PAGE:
Anthony: There certainly has been interest in what we are doing in the whole digital space. It's something that nobody has cracked yet so anyone doing that is watched quite closely. There are some big players talking about how they can work with us. I certainly think an investment from a big players is possible in the future. We actually are in discussions with an insurer who is interested in leveraging our technology in some other African countries - not the same products but using our marketing and creative capabilities. There is also interest around our group life (employee benefits) products with a view to expanding the offering into medical and savings products, such as retirement annuities or tax-free savings products that we could offer on our platform. There certainly is demand for a one-stop easy-to-understand product.
Steven: Regulation of the market is getting tougher. How do you balance more stringent regulatory requirements with getting creative products to market?
Anthony: By rubbing up against them all the time. One of the benefits of having OMART as our cell captive provider is that they are very conservative and diligent around compliance and everything we do has to be signed off on by them. We do try an push the envelope all the time though. For us, it's been very good having them as a partner as they have kept us in check. We are quite used to working in an environment where regulations are adhered to very strictly so we are quite comfortable with new regulations being introduced. OMART is really the last line of defence on what we can do with our structures.
Steven: What sort of take-up have you had for Simply's products?
Anthony: We launched in January last year with family cover, a retail product for individuals who want to protect their families that offers up to R2 million of life and disability cover and up to R50k per insured person of family funeral cover. More recently, we have been marketing our policy for domestic workers. We have sold about 6 000 policies so far and are selling 500 to 600 policies a month. It's going quite well. From an online perspective it's growing in excess of our expectations. We haven't done as well in the traditional call centre space. When we do what everyone else does, we don't do well. When we do our own thing, we do better and write better quality business. Our group cover has also just come online so we should be able to build nicely on those numbers.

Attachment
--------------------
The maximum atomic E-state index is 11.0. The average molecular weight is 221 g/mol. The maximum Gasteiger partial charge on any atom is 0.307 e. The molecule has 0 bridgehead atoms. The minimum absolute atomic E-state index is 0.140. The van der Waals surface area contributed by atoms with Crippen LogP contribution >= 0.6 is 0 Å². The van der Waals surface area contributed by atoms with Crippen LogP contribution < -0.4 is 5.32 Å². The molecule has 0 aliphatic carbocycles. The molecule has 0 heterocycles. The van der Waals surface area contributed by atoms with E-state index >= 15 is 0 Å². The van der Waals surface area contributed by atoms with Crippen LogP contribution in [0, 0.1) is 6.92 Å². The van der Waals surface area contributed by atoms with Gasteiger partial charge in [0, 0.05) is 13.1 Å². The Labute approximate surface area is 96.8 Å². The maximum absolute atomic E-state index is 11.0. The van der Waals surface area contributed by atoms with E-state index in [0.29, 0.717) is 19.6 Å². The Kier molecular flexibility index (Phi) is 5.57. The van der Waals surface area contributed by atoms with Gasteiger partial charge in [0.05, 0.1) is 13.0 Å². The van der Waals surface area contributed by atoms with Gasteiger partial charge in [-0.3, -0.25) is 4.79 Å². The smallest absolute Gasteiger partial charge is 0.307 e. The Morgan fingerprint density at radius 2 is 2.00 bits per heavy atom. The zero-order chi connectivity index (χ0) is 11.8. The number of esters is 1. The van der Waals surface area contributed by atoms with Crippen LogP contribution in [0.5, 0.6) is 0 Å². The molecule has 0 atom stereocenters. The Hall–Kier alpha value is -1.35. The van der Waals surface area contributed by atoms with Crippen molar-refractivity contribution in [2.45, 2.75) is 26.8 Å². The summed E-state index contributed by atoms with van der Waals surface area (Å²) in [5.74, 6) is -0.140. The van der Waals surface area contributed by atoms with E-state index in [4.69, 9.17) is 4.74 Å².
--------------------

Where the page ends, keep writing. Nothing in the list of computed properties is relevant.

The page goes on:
Steven: Where do you see yourselves in five years?
Anthony: Our aspiration is to be the leading digital life insurer in South Africa and for products, technology and capability to be at work in other markets as well. At the moment we are not an insurer; we are an intermediary that uses a cell captive to design, market and distribute products. But but we see ourselves an insurer in the long run. I think there's a great opportunity to take our value proposition to other markets, focusing on simple, transparent, easy to understand products. We would hope to have in the order of 50 000 retail policies and 100 000 principal members via our group life cover policies in five years time. We'd also like to be operating in three to six other markets - both in developing (e.g. Africa) and specific developed markets.
Steven: So, do you intend to apply for your own licence?
Anthony: That depends on who invests in the business in the future. If a big third-party insurance company took a stake we could write onto their licence but if it was a private-equity investor we could get our own licence. I don't see us being a cell captive operator forever but I don't know what the end game looks like. We are certainly comfortable with our cell captive structure for now. It would also vary from market to market. In other markets, just providing certain technology aspects and marketing capabilities and delivering product into our partners' environment might be the right answer.